Five Steps to Serving Widowed Women
The population is aging and the ranks of widows, currently consisting of 11.3 million women, will continue to swell. This devastating transition prompts a high percentage to switch financial advisors or seek one out for the first time. They are aware that hundreds of thousands of advisors can invest their money, but they want more. They look for a competent professional who understands their grief and the challenges of their lives, and that is where they will place their business.
For future success, it is therefore crucial that financial professionals educate themselves so they understand the grief process and are equipped to communicate with and support widows. Use these five easy starting points to improve your service to widowed women:
1. Ask good questions and really listen to her answers.
Too many people tell a grieving widow they know how she feels, or they offer advice on how she should feel. Distinguish yourself by being willing to invite her story so you find out how she actually does feel. Ask non-invasive questions like “What do you wish people knew about what you’re going through?” or “What things have people said that were helpful, and what have they said that was unintentionally hurtful to you?” Listen well, and ask further questions based on what she tells you.
2. Every time you talk to the widow, whether on the phone or in person, give her the next time you will call to check in.
Grieving people are often anxious about becoming a burden to others. Calling anyone to ask for assistance takes courage and the willingness to risk rejection, both of which are in short supply. It is incredibly reassuring to know that you will call her instead. When you call, begin by asking what kind of a day it is for her and listen to her experience before going on to ask what questions she has for you.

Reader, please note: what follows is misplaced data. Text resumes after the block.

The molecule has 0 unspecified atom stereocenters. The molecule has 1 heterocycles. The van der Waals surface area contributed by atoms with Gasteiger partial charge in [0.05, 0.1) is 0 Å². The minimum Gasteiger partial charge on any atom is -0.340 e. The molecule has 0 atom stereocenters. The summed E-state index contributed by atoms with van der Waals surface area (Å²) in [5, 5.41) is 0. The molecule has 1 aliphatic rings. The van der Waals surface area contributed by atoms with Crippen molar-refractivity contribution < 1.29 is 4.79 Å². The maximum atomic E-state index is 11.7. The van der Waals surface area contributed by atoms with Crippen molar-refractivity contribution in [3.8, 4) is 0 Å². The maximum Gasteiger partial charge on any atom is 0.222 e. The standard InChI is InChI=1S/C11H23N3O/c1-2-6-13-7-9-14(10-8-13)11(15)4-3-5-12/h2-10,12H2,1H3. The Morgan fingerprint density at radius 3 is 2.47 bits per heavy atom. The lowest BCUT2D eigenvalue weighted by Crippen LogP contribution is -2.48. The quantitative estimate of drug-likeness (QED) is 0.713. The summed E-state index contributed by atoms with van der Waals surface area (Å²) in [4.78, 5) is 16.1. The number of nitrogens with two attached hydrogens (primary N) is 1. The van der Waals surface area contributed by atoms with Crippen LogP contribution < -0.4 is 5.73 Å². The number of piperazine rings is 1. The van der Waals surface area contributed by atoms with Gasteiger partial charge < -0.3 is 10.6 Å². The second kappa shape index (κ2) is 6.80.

3. Act in straightforward ways that build her competence.
Widowed women are afraid others will take advantage of them. Take great care not to speak in a condescending tone or to convey the impression she is incapable, deficient, or less than a full partner in the process. Assess her level of knowledge and educate her to the depth she desires. Keep her updated with easy-to-understand bullet points and summaries of your activities together, including the basic rationale behind them.
4. Consider providing non-financial resource lists.
Use input from clients, friends, and associates to build a non-financial resource-and-referral list. Then if she needs a professional service (anything from car maintenance to a plumber), she doesn’t have to pick someone out of the yellow pages. Remind her that your list is based on input from many people and you are continually refining it, so you look forward to getting her feedback afterwards. When you follow up, thank her for helping you make it easier for others in her situation who need services in the future.
5. Be patient with her.
Grief is a lengthy and somewhat unpredictable process, especially after such a major loss. Expect ups and downs, with frequent sad periods for months. Many widows describe the second year as even harder than the first, since the reality has fully sunk in and they’ve let go of so much, but they have not yet developed new goals or a meaningful purpose in life. Be among the few people who are willing to listen and support her over the long haul.
These are just a few of the concepts to put into practice so you can serve the ever-growing numbers of widowed women who will cross your path.
Retirement Planning Has Its Limits: How to Prepare